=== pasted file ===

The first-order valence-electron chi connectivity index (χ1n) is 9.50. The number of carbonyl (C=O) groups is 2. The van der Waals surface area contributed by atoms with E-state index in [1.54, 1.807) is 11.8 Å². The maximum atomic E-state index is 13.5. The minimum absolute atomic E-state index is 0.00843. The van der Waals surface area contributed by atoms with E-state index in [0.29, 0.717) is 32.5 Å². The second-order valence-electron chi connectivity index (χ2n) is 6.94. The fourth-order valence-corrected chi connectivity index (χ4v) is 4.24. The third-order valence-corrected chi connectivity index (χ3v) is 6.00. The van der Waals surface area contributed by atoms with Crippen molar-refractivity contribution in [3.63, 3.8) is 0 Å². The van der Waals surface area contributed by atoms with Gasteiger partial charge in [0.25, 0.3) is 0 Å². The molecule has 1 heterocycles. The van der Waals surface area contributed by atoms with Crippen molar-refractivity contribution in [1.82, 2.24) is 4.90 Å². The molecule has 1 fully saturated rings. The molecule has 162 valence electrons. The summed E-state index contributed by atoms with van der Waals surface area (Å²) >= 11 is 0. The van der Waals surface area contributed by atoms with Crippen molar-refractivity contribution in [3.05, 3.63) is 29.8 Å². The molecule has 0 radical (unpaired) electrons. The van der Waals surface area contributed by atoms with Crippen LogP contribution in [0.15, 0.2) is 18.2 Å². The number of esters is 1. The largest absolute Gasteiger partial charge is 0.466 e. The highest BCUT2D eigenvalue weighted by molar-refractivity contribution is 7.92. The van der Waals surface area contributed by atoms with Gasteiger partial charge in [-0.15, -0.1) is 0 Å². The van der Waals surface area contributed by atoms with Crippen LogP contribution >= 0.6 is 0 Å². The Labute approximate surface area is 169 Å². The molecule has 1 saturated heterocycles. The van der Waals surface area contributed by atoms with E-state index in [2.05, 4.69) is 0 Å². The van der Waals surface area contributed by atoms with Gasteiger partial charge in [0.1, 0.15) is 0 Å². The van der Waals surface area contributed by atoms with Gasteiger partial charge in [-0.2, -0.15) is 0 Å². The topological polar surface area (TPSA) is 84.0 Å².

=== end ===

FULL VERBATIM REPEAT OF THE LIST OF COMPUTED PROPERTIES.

The first-order valence-electron chi connectivity index (χ1n) is 9.50. The number of carbonyl (C=O) groups is 2. The van der Waals surface area contributed by atoms with E-state index in [1.54, 1.807) is 11.8 Å². The maximum atomic E-state index is 13.5. The minimum absolute atomic E-state index is 0.00843. The van der Waals surface area contributed by atoms with E-state index in [0.29, 0.717) is 32.5 Å². The second-order valence-electron chi connectivity index (χ2n) is 6.94. The fourth-order valence-corrected chi connectivity index (χ4v) is 4.24. The third-order valence-corrected chi connectivity index (χ3v) is 6.00. The van der Waals surface area contributed by atoms with Crippen molar-refractivity contribution in [3.63, 3.8) is 0 Å². The van der Waals surface area contributed by atoms with Gasteiger partial charge in [0.25, 0.3) is 0 Å². The molecule has 1 heterocycles. The van der Waals surface area contributed by atoms with Crippen molar-refractivity contribution in [1.82, 2.24) is 4.90 Å². The molecule has 1 fully saturated rings. The molecule has 162 valence electrons. The summed E-state index contributed by atoms with van der Waals surface area (Å²) >= 11 is 0. The van der Waals surface area contributed by atoms with Crippen molar-refractivity contribution in [3.05, 3.63) is 29.8 Å². The molecule has 0 radical (unpaired) electrons. The van der Waals surface area contributed by atoms with Crippen LogP contribution in [0.15, 0.2) is 18.2 Å². The number of esters is 1. The largest absolute Gasteiger partial charge is 0.466 e. The highest BCUT2D eigenvalue weighted by molar-refractivity contribution is 7.92. The van der Waals surface area contributed by atoms with Gasteiger partial charge in [-0.15, -0.1) is 0 Å². The van der Waals surface area contributed by atoms with Crippen LogP contribution >= 0.6 is 0 Å². The Labute approximate surface area is 169 Å². The molecule has 1 saturated heterocycles. The van der Waals surface area contributed by atoms with E-state index in [2.05, 4.69) is 0 Å². The van der Waals surface area contributed by atoms with Gasteiger partial charge in [0.1, 0.15) is 0 Å². The van der Waals surface area contributed by atoms with Gasteiger partial charge in [-0.2, -0.15) is 0 Å². The topological polar surface area (TPSA) is 84.0 Å².